September 20, 1992
Regarding "The Non-Material Girl," by Robert Hilburn (Sept. 6): Sinead O'Connor is the personification of what she condemns: material success and being obsessed with hair, clothes and makeup. Like her ideological ancestors, the hippies, O'Connor has chosen the safest form of rebellion--her appearance. If she truly wants to be daringly original, she should continue to sing beautifully, earn millions and become an advocate of capitalism, the only system that encourages the best in each of us. But whatever her musical talent, O'Connor's ideas are not original; the philosophy that material success is evil has been around for centuries.
February 12, 2005 |
Irish singer Sinead O'Connor says that after two years of retirement, she is returning to music -- but not the pop scene. "I want to at least aim my records at a more spiritualized market," she told the Irish music magazine Hotpress. O'Connor, best known for her song "Nothing Compares 2 U" and for shredding a picture of Pope John Paul II on "Saturday Night Live," announced her retirement two years ago. She said she wanted to concentrate on raising her children.
February 7, 1993
After reading "Ireland's Other Troubles" (Jan. 3), written by a former Irish lass herself, Kate O'Callaghan, I am now convinced that Catholicism has caused most of the ills of the modern world. As always, the burden of bearing and rearing a child falls on the woman. The great tragedy is, she cannot make the decision to control her life but must bow to outsiders--people who have not walked in her shoes but insist that it is their right to control her destiny. Why is life only sacred in the womb?
December 27, 2011
A roundup of entertainment headlines for Tuesday. Van Halen is planning a new tour. And in case you're worried, yes, David Lee Roth is back with the group. ( Los Angeles Times ) Tom Cruise still has it: "Mission: Impossible -- Ghost Protocol" was the big movie over the Christmas weekend. ( Los Angeles Times ) Arnold Schwarzenegger and Maria Shriver spent Christmas together with their kids. Whaaaaa? ( CNN ) A fake People magazine cover touting Taylor Lautner's coming out of the closet fooled a lot of people, including Russell Simmons.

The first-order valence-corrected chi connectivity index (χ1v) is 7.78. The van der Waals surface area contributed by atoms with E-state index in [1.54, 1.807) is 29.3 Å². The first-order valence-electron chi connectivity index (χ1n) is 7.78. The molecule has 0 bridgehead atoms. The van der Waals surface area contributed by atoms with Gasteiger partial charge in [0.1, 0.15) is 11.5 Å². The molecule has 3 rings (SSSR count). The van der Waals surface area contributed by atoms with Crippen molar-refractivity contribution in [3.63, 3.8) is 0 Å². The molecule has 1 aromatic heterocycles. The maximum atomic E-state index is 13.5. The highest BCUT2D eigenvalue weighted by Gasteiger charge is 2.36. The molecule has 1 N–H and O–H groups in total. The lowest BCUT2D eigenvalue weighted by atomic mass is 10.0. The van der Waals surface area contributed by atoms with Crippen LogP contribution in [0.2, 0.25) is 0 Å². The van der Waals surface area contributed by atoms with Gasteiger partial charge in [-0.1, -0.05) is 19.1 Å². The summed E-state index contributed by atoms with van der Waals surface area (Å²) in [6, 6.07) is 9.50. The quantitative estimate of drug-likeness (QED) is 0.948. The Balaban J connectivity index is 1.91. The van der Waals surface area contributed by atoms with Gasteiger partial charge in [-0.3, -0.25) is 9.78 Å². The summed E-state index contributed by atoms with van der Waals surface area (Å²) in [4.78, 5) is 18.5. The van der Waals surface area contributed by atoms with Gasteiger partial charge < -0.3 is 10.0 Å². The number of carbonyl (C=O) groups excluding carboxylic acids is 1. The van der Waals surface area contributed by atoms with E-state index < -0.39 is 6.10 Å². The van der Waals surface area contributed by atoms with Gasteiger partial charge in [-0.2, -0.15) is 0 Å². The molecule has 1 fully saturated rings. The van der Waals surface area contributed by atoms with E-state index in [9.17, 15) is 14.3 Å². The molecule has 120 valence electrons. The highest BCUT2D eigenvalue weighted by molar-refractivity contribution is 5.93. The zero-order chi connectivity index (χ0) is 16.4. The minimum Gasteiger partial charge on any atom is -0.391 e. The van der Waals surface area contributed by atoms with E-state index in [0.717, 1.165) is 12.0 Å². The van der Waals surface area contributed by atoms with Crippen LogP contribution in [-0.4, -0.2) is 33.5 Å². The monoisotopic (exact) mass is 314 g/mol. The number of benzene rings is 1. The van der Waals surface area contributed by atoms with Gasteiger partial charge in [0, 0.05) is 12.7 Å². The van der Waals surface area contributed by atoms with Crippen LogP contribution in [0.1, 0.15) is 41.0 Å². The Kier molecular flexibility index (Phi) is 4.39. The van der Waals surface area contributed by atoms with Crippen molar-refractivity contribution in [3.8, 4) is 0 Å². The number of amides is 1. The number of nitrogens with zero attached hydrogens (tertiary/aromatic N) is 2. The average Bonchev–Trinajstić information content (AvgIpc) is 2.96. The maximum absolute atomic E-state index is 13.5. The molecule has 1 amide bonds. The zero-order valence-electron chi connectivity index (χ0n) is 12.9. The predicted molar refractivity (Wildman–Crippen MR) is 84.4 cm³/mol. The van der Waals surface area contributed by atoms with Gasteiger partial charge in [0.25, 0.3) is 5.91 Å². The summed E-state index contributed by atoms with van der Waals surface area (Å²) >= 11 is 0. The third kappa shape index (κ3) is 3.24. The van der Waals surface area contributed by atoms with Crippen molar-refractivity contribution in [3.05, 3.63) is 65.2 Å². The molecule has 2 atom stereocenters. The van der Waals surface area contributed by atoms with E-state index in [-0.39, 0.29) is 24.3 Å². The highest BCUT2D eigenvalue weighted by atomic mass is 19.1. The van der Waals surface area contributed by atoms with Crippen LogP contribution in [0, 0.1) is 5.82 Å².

February 14, 1988 |
* * * SINEAD O'CONNOR. "The Lion and the Cobra." Chrysalis/Ensign. This debut album from 21-year-old Irish singer Sinead (pronounced shin-AID) O'Connor demands attention. The nine songs here don't just sashay up and politely ask to be heard; they bowl you over. Sometimes for the wrong reasons. O'Connor is fond of dynamics and she loves to yell. That'd be just fine if she did so only at appropriate moments. No such luck.
March 31, 1991
I could not care less as to what Robert Van Winkle and Stanley Kirk Burrell think of one another or of any other subject. Their strictly commercial success reaped from the original achievements of other artists (Rick James, as well as Queen with Bowie) is indicative of our youth culture's low musical standards. The fact that these video-embellished circus acts have record deals thoroughly justifies Sinead O'Connor's contempt for an industry that packages art like McDonald's packages burgers.
January 20, 1991
Regarding Paul Grein's Jan. 6 article on the Grammys: It is ironic that in the late '60s and through the '70s, when the best and most creative hard rock/metal was being cranked out, the Grammys ignored it as though it did not exist. And now, in these times of musical Armageddon and lame, silly, stupid, tasteless, crap-bands such as Anthrax, Megadeth and Metallica, the Grammys are acknowledging hard rock/heavy metal as if it's a new dynamic force in music. Too late! The damage is done.
October 24, 1992
In his review of the concert to salute Bob Dylan ("Legacy Lost at Tribute to Dylan," Oct. 19), Robert Hilburn contradicts himself when he criticizes the other musicians on the show for not defending Sinead O'Connor's right to be heard after she was booed off the stage, presumably because she tore up a photo of the Pope during an appearance on "Saturday Night Live." Hilburn writes: "The surprise--in the context of a night designed to pay tribute to the man who had made rock a forum for ideas and debate--is that the rest of the musicians in the show let the crowd get away with silencing her . . . no one following her to the stage defended O'Connor's right to be heard or chastised the audience for its bullying tactics."